Haha! They re-released the book that inspired Die Hard on Kindle only. I've been waiting for a used paperback to come down in price, but the Kindle version is only six bucks, so... Whatever. Downloaded to the Droid!
Nothing Lasts Forever
Jesus Christ... Amazon has my number. So I got a $3 download special offer for First Blood. The 1972 novel that would inspire Rambo. And, according to Wikipedia, it went through something of a torturous process from book to film...http://en.wikipedia.org/wiki/First_Blood_(novel
The Die Hard novel, so far, is bizarre. The Bruce Willis character is an older man, a WWII vet (the novel's set in 1978), and Holly is his wastrel daughter who works for a Texas oil baron. She's doing coke and fucking Ellis (who's basically exactly the same).
Otherwise, it's creepy how weirdly loyal the movie is. All the one liners are there, though our main guy isn't as sardonic or quippy. He's much more of a thinking man (this is one of many of a standard detective series). The language isn't there, of course. But all those great one-liners are in there -- Go on! Show him the watch!
The relationships are spot-on, too. There's actually something of an interesting take on the Texan (who would become Takagi in the movie). He's not really a good guy. There's a reason the terrorists target the company.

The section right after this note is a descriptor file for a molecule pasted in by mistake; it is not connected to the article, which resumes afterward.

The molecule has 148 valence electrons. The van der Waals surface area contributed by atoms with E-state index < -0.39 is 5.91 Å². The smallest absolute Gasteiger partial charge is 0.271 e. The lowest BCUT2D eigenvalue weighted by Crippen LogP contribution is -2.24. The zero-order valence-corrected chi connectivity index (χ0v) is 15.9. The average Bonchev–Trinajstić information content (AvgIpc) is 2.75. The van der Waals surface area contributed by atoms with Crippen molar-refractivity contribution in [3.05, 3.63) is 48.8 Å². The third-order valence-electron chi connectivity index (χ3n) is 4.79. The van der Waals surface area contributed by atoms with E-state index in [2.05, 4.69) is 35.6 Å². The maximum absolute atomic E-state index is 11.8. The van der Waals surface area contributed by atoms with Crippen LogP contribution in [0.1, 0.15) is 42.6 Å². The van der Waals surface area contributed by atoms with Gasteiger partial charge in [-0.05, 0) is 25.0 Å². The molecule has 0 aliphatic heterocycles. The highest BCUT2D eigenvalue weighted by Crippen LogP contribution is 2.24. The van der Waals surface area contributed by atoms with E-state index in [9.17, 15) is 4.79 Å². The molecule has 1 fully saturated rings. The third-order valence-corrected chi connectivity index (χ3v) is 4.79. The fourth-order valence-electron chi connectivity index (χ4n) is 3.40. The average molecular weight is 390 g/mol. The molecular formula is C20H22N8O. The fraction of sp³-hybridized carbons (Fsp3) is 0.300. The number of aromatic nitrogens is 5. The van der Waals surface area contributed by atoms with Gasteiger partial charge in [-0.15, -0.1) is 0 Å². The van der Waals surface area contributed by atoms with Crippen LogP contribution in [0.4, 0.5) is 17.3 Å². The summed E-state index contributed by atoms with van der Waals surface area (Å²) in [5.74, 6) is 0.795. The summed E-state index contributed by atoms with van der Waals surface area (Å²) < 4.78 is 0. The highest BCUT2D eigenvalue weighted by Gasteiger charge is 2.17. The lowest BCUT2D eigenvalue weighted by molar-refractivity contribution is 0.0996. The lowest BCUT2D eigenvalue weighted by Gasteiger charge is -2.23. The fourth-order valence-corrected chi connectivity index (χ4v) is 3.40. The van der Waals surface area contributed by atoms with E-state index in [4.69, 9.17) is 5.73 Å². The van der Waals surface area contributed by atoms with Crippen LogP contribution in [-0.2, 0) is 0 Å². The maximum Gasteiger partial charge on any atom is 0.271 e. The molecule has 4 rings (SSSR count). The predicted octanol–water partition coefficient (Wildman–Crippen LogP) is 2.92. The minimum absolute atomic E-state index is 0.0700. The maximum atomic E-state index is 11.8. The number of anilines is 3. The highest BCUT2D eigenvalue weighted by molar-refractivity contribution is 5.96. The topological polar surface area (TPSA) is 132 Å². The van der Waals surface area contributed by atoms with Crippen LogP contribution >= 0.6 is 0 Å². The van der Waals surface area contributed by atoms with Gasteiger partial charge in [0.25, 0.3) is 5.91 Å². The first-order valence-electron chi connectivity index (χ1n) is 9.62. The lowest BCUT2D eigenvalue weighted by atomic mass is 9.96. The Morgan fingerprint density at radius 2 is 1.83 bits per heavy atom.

This is very, very, very subtly hinted at in the movie. You may pick it up on the 50th viewing. But it's much more obvious here, chiefly because the whole thing is from our main guy's point of view, so he sums up his feelings about the company in the first few pages.
What I enjoy is that our main guy, having long since retired from the NYPD, is a consultant and terrorist expert responsible for setting up the air marshal program (which is why he's on a plane with a loaded gun) and SWAT teams. So not only does he know exactly what he's doing -- as opposed to being a maverick cop -- but he also recognizes Gruber.
Also we spend, like, five pages on the origin of making fists with your toes, all by way of explaining why he then spends the rest of the book barefoot.